Feature toggle in Java Spring

Today I have an hard time using the @Profile directive for enable feature toggle on Spring, so I decided to write a small guide on it.

Introduction

Feature toggle is a way to write your code to be able to ‘turn’ on/off specific modules of your (micro) service. Because Spring Autowiring can ‘discover’ the right service for the right need, you can easily introduce feature toggle in an Inversion of Control engine like Spring.
I am not a super fan of feature toggle, but it helped me on more than one project. Also sometimes on production delivery you have some legal constraints (like enable a service not before a specifica date) and so a dynamic, parametrized run become a must.

First of all, consider how configuration should work. My humble opinion is that configuration should be not related to deployment environment. I mean, you have a ‘PRODUCTION’ configuration but you can have more than one PRODUCTION environment. This is a winning move because in this way you can reconfigure a cluster for other environment easily: move UAT config on SIT to get a second UAT environment, for instance.

So you should have three pieces: the java code, the configuration (stored independently from it) and the target environment (i.e. UAT).

You must be able to deploy the same code on a different environment, often with a different configuration.

The easiest way to get it is to have spring configuration file which load its parameters from environment variables; for critical variable you will refrain to have defaults (i.e. DB_PASSWORD), where for others you can use dev defaults (i.e. concurrent level):

app.password=${PASSWORD}
app.concurrent.min_level=$(APP_THREAD_MIN:2}

Another need is the ability to test every configuration variant you are going to introduce: a special annotation called @TestPropertySource will do the trick.

The requirement

  1. You need to be able to run the same code base under different configuration.
    So you need NOT ship different spring profiles on the same jar!
  2. The only difference between two environments picked randomly must be in the environment variables (NOT the property files!)
  3. The system must autowire at boot with the proper specializations.
  4. The system must be unable to boot if there are no the correct implementation, or if the required variables are not in place
  5. Sensible default must be enabled to avoid requiring developers to set up too much environment variable. Bonus: sometimes I disable heavy services by default to speed up boot on development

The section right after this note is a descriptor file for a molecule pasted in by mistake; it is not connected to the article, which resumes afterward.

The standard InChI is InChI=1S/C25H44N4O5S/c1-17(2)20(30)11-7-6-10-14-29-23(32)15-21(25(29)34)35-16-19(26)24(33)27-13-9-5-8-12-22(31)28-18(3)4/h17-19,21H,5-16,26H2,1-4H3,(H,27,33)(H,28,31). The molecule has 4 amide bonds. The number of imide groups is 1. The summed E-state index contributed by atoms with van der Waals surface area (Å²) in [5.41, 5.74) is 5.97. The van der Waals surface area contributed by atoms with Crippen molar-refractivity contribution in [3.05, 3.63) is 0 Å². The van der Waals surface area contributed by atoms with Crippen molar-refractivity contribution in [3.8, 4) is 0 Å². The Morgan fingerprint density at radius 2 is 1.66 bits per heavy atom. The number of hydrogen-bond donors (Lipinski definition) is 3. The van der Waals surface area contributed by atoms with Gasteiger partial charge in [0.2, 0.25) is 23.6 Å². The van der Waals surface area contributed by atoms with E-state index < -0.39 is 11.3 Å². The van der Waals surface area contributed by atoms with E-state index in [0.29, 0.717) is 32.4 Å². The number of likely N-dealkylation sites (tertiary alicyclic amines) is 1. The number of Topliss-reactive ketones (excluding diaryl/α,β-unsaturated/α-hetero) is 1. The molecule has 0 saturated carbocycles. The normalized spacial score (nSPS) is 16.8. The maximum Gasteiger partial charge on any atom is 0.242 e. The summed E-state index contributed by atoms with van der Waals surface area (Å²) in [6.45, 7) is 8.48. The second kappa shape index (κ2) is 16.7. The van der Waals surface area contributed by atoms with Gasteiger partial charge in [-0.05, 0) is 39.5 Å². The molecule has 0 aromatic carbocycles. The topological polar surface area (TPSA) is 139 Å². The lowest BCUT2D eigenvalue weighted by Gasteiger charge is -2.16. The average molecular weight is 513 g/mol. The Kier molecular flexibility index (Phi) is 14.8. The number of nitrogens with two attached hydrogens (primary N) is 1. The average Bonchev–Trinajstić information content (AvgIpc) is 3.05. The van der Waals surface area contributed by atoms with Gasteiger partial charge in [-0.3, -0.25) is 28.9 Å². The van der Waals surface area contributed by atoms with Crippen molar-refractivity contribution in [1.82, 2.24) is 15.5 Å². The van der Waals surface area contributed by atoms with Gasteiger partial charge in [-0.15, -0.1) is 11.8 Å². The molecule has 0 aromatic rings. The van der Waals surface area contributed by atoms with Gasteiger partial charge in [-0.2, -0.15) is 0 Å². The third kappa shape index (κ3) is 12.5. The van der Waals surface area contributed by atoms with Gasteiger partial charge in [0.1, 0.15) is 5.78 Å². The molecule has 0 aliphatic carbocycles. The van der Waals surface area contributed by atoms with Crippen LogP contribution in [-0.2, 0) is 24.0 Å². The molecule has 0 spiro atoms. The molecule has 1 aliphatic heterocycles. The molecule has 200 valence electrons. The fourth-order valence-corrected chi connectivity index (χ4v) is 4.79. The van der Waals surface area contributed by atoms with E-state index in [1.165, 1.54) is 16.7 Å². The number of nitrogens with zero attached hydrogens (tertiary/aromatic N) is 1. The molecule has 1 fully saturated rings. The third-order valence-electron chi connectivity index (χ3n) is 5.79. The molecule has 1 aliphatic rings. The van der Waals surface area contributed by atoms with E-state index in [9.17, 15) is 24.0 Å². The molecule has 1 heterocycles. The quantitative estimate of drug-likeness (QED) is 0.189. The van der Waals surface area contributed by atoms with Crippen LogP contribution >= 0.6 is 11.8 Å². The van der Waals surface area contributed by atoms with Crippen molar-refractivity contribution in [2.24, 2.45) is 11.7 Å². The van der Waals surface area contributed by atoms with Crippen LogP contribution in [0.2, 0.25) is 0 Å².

6. You must be able to write unit tests for every configuration, if you need to

Magic ingredients used with care

Spring provides

  1. @ConditionalOnProperty and @ConditionalOnExpression
    annotations inside the org.springframework.boot.autoconfigure.condition
    This package provide a lot of variants
  2. @TestPropertySource to pick the correct test configuration if you need to modify some defaults
  3. Autowiring and IoC engine you must use in the proper way
  4. @Configuration classes if you have very special needs

So the basic idea is to:

  1. Create a NiceService interface
  2. Create the 2+ Implementations you need, for instance NiceServiceIT, NiceServiceDE, NiceServiceFR
  3. Use the NiceService interface as @Autowired where you need it.
  4. On top of every implementation put a proper @ConditionalOnExpression to set the ‘trigger’ condition. For very easy use case the @ConditionalOnProperty could be enough

For unit testing, I like the idea of a DummyPlug (inspired by NG Evangelion anime :) so lets’ introduce it.
A dummyplug is a service which normally does nothing, or worst send exception all the way around. You can decorate it with a @ConditionalOnProperty to get it working only during the test profile.
The idea is the unit test uses Mockito to ‘mock’ the plug and get the test done, without any integration needed.
This approach is good because if you forgot to mock an integration with mockito, you got a fatal error instead of a real connection to a test service(!)

Ending word: test twice, commit one

This solution increase the cognitive complexity because you are replacing direct service implementation with interface, and only the runtime can tell you EXACTLY the type of the concrete implementation you are using (a config change+reboot can change that implementation, for instance).
So Java type system could be a little hampered if you extend it too much.

Night reads

Don’t Use the @Profile Annotation in a Spring Boot App! (reflectoring.io)

Testing with Spring Boot’s @TestConfiguration Annotation (reflectoring.io)

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